Much is being talked about mindfulness and how it helps to improve performance and alleviate stress. Research supports that becoming mindful plays a very important role in staying in the zone, as athletes call it. But, what is being mindful?
Mindfulness is no other experience than that of being aware of our present moment. Have you ever slowed down to really taste the pizza or salad you are eating? Have you paid real attention to the smell of the tennis court? Do you notice each one of your steps you take as you walk? All these activities are done on a regular basis, but we seldom pay enough attention to them. We tend to assume that those moments just are, as if we took them for granted. We tend to live in a very fast pace and we rarely slow down. If we were to slow down, our perception of being witness of those experiences would provide us with a much greater appreciation for what we are doing. Our chewing would slow down enough to really taste the different flavors in our mouth. Paying attention to how we walk would promote a greater appreciation for not only how we walk, but also what our surroundings look like.
When it comes to performance, mindfulness allows us to slow down enough so that our senses can fully take in our experiences. When we walk on the golf course, the walk would be slower and our observation of the landscape would be more noticeable. As a consequence, our heart and breathing would slow down and our nervous system would get the opportunity to re-set before the next shot is executed. If we run, the pounding on the street would more likely be softer. If we played tennis, we would become more aware of the quality of the grip on the racquet. We may even notice that we are tightening it too much; such an awareness may lead us to wanting to loosen it up, which would greatly benefit the harmony of the stroke.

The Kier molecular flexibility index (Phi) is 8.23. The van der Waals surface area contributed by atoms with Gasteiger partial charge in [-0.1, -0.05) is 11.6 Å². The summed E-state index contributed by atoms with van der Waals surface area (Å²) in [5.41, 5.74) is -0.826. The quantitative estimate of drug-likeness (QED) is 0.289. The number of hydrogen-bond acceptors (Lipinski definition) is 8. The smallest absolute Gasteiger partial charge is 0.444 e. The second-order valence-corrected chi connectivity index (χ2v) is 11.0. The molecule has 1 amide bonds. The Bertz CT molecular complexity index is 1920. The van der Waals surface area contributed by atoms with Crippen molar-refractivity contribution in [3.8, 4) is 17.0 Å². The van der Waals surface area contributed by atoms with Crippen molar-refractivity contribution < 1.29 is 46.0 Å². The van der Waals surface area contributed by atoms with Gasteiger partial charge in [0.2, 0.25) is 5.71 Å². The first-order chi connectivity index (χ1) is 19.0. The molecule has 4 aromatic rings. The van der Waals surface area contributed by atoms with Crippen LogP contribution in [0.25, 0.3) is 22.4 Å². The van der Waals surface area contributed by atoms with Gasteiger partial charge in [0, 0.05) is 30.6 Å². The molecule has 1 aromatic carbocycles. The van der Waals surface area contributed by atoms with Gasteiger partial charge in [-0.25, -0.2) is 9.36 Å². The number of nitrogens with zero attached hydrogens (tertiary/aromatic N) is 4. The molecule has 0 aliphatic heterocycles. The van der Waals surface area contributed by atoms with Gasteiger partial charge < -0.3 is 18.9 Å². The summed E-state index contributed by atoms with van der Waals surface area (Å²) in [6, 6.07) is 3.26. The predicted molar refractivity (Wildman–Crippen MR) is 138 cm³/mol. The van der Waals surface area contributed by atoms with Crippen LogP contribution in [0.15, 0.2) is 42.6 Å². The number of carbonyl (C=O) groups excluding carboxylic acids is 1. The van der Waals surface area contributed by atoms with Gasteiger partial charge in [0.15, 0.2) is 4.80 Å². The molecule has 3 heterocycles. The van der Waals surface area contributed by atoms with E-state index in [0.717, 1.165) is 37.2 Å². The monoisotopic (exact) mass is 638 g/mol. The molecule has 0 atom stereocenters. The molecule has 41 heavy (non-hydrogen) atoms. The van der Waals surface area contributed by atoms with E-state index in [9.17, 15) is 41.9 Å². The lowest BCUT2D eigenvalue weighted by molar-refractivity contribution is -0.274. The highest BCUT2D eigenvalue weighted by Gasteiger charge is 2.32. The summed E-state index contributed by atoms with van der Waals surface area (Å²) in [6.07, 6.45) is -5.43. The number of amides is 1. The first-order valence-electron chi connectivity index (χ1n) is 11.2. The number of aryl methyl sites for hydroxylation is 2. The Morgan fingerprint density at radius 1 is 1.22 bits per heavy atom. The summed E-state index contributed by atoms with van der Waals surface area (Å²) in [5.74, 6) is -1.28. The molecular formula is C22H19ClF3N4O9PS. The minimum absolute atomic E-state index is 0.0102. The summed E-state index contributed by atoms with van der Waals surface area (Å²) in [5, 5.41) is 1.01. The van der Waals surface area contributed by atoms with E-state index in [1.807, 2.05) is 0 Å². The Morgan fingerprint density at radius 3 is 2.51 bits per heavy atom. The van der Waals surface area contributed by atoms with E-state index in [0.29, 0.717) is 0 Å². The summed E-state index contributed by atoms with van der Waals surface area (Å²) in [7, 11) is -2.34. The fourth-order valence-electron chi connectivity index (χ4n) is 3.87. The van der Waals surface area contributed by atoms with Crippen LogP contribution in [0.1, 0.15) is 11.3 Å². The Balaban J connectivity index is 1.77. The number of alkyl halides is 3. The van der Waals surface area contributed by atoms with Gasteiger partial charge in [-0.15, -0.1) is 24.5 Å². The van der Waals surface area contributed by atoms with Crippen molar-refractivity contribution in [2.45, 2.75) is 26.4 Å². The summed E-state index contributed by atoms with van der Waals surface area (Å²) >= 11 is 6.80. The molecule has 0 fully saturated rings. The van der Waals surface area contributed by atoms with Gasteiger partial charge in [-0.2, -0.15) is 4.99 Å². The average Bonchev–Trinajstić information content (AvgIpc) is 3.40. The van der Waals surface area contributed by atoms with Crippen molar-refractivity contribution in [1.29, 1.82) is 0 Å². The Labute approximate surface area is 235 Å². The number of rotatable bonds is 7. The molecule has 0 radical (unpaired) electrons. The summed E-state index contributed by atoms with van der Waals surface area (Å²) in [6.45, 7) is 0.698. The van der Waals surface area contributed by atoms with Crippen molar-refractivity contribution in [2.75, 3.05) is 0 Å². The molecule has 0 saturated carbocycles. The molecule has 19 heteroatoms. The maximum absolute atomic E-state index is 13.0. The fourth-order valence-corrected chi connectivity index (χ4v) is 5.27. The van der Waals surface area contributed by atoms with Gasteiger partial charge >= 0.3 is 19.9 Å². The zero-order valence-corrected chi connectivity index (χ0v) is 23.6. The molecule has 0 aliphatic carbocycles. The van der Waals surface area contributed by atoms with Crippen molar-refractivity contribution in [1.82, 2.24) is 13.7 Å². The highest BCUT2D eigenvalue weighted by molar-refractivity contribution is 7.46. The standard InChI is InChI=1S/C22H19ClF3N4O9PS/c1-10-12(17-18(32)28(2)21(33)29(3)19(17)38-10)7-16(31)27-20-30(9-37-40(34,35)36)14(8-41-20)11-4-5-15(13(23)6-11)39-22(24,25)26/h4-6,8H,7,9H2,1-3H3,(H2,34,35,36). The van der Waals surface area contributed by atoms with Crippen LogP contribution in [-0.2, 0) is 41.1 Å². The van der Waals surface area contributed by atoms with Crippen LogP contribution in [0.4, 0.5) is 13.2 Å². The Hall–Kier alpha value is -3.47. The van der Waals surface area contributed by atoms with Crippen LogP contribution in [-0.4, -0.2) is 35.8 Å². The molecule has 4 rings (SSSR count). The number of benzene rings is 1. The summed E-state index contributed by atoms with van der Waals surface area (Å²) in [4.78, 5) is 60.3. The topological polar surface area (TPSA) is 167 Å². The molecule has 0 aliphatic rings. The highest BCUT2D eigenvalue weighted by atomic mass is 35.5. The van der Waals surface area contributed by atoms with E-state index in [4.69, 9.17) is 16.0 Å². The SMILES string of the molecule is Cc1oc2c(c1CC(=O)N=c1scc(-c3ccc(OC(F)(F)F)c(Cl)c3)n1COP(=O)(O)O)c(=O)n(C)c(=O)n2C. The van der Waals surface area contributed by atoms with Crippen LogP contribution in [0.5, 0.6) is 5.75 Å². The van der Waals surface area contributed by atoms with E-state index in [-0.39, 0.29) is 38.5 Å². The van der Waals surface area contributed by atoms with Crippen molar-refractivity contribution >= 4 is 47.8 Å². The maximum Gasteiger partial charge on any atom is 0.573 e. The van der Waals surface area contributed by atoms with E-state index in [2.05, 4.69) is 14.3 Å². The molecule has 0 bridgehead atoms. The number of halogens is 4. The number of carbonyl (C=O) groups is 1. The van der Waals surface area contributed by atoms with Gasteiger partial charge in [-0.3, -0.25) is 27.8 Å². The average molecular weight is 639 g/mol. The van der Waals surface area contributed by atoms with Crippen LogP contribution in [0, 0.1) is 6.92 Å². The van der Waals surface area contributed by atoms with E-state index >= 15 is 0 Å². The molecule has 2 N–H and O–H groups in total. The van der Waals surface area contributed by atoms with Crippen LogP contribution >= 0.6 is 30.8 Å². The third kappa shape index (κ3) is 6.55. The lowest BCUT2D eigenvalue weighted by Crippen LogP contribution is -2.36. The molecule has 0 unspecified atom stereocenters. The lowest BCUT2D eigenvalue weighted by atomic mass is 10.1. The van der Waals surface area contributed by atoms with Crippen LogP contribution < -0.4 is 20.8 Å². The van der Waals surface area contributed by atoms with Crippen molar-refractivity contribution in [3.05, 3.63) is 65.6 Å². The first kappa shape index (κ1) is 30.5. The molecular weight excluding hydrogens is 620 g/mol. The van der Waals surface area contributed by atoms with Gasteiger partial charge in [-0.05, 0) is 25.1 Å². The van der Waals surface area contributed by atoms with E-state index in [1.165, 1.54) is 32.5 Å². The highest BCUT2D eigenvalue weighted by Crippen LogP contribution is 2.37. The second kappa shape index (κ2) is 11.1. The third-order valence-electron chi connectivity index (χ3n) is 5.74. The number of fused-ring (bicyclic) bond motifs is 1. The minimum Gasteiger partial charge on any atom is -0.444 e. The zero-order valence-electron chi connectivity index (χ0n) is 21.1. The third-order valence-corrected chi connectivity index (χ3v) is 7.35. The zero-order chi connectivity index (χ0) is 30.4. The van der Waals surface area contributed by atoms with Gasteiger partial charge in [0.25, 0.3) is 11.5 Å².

Mindfulness is not just about breathing in silence for 15 minutes. These simple experiences of awareness invite the opportunity be more in the moment, and consequently, promote in the zone experiences.
To be a mindful athlete:
- Be more aware of the routines you use or the environment around you. Just slow down a bit and become a participant of the experience rather than thriving to always living on the fast lane.
- Set a goal to become mindful of one action or environment each day. Just notice without judgement what that experience was like.